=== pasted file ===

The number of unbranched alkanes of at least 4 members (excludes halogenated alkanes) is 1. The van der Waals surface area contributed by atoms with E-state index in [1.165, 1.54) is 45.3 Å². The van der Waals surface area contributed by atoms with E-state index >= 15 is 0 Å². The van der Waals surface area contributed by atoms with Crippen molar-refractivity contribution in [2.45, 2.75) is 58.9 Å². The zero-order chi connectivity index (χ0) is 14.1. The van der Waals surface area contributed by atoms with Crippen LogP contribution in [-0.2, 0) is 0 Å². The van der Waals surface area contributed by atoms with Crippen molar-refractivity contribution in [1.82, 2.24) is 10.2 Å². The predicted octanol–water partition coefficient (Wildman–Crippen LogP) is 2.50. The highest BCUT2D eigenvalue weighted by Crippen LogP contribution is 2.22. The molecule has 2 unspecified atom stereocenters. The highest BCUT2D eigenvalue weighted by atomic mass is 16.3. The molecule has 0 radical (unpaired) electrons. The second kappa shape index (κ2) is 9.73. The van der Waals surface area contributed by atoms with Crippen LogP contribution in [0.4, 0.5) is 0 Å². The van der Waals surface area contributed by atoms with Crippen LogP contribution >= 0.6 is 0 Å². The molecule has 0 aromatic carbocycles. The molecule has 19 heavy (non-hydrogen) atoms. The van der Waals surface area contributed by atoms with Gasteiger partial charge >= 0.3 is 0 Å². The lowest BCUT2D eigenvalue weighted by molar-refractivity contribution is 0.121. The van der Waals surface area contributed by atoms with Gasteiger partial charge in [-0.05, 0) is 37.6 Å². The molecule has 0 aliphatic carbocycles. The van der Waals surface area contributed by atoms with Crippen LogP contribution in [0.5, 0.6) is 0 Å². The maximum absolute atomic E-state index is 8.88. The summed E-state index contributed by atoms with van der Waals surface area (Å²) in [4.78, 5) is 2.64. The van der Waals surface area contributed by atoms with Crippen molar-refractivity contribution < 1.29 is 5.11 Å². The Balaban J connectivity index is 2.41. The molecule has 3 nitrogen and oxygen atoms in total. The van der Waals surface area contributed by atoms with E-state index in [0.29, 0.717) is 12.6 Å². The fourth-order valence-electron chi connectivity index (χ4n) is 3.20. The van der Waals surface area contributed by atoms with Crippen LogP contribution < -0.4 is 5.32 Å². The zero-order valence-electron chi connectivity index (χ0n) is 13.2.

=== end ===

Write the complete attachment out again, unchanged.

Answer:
The number of unbranched alkanes of at least 4 members (excludes halogenated alkanes) is 1. The van der Waals surface area contributed by atoms with E-state index in [1.165, 1.54) is 45.3 Å². The van der Waals surface area contributed by atoms with E-state index >= 15 is 0 Å². The van der Waals surface area contributed by atoms with Crippen molar-refractivity contribution in [2.45, 2.75) is 58.9 Å². The zero-order chi connectivity index (χ0) is 14.1. The van der Waals surface area contributed by atoms with Crippen LogP contribution in [-0.2, 0) is 0 Å². The van der Waals surface area contributed by atoms with Crippen molar-refractivity contribution in [1.82, 2.24) is 10.2 Å². The predicted octanol–water partition coefficient (Wildman–Crippen LogP) is 2.50. The highest BCUT2D eigenvalue weighted by Crippen LogP contribution is 2.22. The molecule has 2 unspecified atom stereocenters. The highest BCUT2D eigenvalue weighted by atomic mass is 16.3. The molecule has 0 radical (unpaired) electrons. The second kappa shape index (κ2) is 9.73. The van der Waals surface area contributed by atoms with Crippen LogP contribution in [0.4, 0.5) is 0 Å². The van der Waals surface area contributed by atoms with Crippen LogP contribution >= 0.6 is 0 Å². The molecule has 0 aromatic carbocycles. The molecule has 19 heavy (non-hydrogen) atoms. The van der Waals surface area contributed by atoms with Gasteiger partial charge >= 0.3 is 0 Å². The lowest BCUT2D eigenvalue weighted by molar-refractivity contribution is 0.121. The van der Waals surface area contributed by atoms with Gasteiger partial charge in [-0.05, 0) is 37.6 Å². The molecule has 0 aliphatic carbocycles. The van der Waals surface area contributed by atoms with Crippen LogP contribution in [0.5, 0.6) is 0 Å². The maximum absolute atomic E-state index is 8.88. The summed E-state index contributed by atoms with van der Waals surface area (Å²) in [4.78, 5) is 2.64. The van der Waals surface area contributed by atoms with Crippen molar-refractivity contribution < 1.29 is 5.11 Å². The Balaban J connectivity index is 2.41. The molecule has 3 nitrogen and oxygen atoms in total. The van der Waals surface area contributed by atoms with E-state index in [0.29, 0.717) is 12.6 Å². The fourth-order valence-electron chi connectivity index (χ4n) is 3.20. The van der Waals surface area contributed by atoms with Crippen LogP contribution < -0.4 is 5.32 Å². The zero-order valence-electron chi connectivity index (χ0n) is 13.2.